Among the fresh goods, we will have plenty of Sibley squash, beets, spuds, melons, apples, big white onions and greens. Late August, we planted a mix of bok choi, napa, daikon and turnips as a soup green mix for our own table. We had enough seed to plant about 1,000 feet, so 1,000 feet were planted as it was easier than cleaning out the seeder. We will bag up some as a field run mix. We have dubbed it the Rorschach mix, because there are so many ways you can approach the vegetables. You can pickle them, or use them in salads, stir-fry or soups. Whatever suits the moment and your character.

We have, essentially, run out of preserves, so don’t expect any until the 24th of November. We should have a full selection on the 8th of December if you are looking for Christmas gifts.

Inspiration for a bean label.

The good Borlotti crop inspired a new label (top photo); funny how that works. Carved from a cherry block, it was inspired by the lettering of Hector Guimard's signs for the Paris Metro stops. A similar lettering style graced the cover of the Modern Jazz Quartet's album Concorde (1955), over a photo of the Place de la Concorde. Preparing tomorrow’s breakfast, take a moment and listen to Sigmund Romberg’s "Softly, as in a Morning Sunrise" as performed on that album. The opening bars are a canon from Bach’s "The Musical Offering" with Percy Heath taking the theme on the double bass, and Milt Jackson (vibraphone) and John Lewis (piano) working the counterpoint.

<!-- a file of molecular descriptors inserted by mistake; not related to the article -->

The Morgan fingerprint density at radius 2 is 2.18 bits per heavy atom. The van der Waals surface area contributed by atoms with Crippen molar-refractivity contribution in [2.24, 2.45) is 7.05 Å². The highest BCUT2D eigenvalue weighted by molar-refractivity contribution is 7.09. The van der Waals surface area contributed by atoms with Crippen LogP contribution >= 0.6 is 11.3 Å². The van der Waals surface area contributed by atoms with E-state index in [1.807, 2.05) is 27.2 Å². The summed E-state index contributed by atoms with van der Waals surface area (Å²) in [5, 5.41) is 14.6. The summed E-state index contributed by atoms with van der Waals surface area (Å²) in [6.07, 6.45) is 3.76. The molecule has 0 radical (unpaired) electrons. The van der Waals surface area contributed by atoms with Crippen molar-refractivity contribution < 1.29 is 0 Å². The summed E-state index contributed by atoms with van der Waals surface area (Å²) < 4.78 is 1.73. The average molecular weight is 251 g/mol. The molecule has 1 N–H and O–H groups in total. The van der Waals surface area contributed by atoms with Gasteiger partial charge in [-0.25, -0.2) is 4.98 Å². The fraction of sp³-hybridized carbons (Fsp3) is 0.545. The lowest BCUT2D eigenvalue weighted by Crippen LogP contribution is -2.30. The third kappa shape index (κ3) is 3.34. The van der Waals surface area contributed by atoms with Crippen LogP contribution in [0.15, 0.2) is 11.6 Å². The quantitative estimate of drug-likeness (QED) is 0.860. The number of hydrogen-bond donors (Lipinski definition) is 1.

The whole album is a masterpiece.

Dried cayenne peppers.

A new label for the Ayers Creek Cayenne is in the queue. It will be in the Arabesque style carved from a block of shina, Japanese basswood, the same wood as used for the barley label. The asymmetric leaves of our cayenne are very beautiful, and we have a bunch carefully pressed as models. The softer wood carves and prints differently. Shina also chips slightly as the knife moves across the grain, which provides a softer effect. A bit more difficult to carve as a result. American basswood is another wood available. As an aside, King City, Oregon is home to McClain’s Printmaking Supplies, an excellent resource for those of us who are attracted to the medium. They are exclusively mail order.

Queue up Tom & Jerry performing Beethoven’s "Turkish March" as an inspiration for the cayenne label? Nah, a mouse is already used for the flint corn label, and we have no appetite for a copyright infringement claim. To our knowledge, Tom and Jerry never performed an Arabesque anyway.

Grinding the partially dried cayennes.